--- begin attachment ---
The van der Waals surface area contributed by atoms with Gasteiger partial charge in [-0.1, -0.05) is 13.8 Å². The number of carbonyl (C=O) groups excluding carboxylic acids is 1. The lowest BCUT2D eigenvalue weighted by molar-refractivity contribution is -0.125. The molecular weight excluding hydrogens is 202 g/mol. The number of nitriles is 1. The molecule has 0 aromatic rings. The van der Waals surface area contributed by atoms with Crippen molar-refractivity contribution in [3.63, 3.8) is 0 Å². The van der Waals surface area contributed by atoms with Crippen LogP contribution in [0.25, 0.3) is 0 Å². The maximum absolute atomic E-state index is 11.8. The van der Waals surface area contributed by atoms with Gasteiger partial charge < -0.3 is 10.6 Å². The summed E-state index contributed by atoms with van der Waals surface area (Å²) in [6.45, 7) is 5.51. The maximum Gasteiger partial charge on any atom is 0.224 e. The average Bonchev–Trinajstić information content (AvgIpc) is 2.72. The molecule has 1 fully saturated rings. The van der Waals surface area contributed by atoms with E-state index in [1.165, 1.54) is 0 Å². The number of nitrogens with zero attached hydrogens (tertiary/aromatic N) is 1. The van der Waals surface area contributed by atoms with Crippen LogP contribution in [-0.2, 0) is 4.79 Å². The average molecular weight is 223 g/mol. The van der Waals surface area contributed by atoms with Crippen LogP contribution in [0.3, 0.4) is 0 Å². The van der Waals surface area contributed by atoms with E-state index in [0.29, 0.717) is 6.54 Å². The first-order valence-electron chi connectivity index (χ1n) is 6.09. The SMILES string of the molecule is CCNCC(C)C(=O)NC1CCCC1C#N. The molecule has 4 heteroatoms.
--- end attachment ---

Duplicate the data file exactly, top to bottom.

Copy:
The van der Waals surface area contributed by atoms with Gasteiger partial charge in [-0.1, -0.05) is 13.8 Å². The number of carbonyl (C=O) groups excluding carboxylic acids is 1. The lowest BCUT2D eigenvalue weighted by molar-refractivity contribution is -0.125. The molecular weight excluding hydrogens is 202 g/mol. The number of nitriles is 1. The molecule has 0 aromatic rings. The van der Waals surface area contributed by atoms with Crippen molar-refractivity contribution in [3.63, 3.8) is 0 Å². The van der Waals surface area contributed by atoms with Crippen LogP contribution in [0.25, 0.3) is 0 Å². The maximum absolute atomic E-state index is 11.8. The van der Waals surface area contributed by atoms with Gasteiger partial charge < -0.3 is 10.6 Å². The summed E-state index contributed by atoms with van der Waals surface area (Å²) in [6.45, 7) is 5.51. The maximum Gasteiger partial charge on any atom is 0.224 e. The average Bonchev–Trinajstić information content (AvgIpc) is 2.72. The molecule has 1 fully saturated rings. The van der Waals surface area contributed by atoms with E-state index in [1.165, 1.54) is 0 Å². The number of nitrogens with zero attached hydrogens (tertiary/aromatic N) is 1. The van der Waals surface area contributed by atoms with Crippen LogP contribution in [-0.2, 0) is 4.79 Å². The average molecular weight is 223 g/mol. The van der Waals surface area contributed by atoms with Crippen LogP contribution in [0.3, 0.4) is 0 Å². The van der Waals surface area contributed by atoms with E-state index in [0.29, 0.717) is 6.54 Å². The first-order valence-electron chi connectivity index (χ1n) is 6.09. The SMILES string of the molecule is CCNCC(C)C(=O)NC1CCCC1C#N. The molecule has 4 heteroatoms.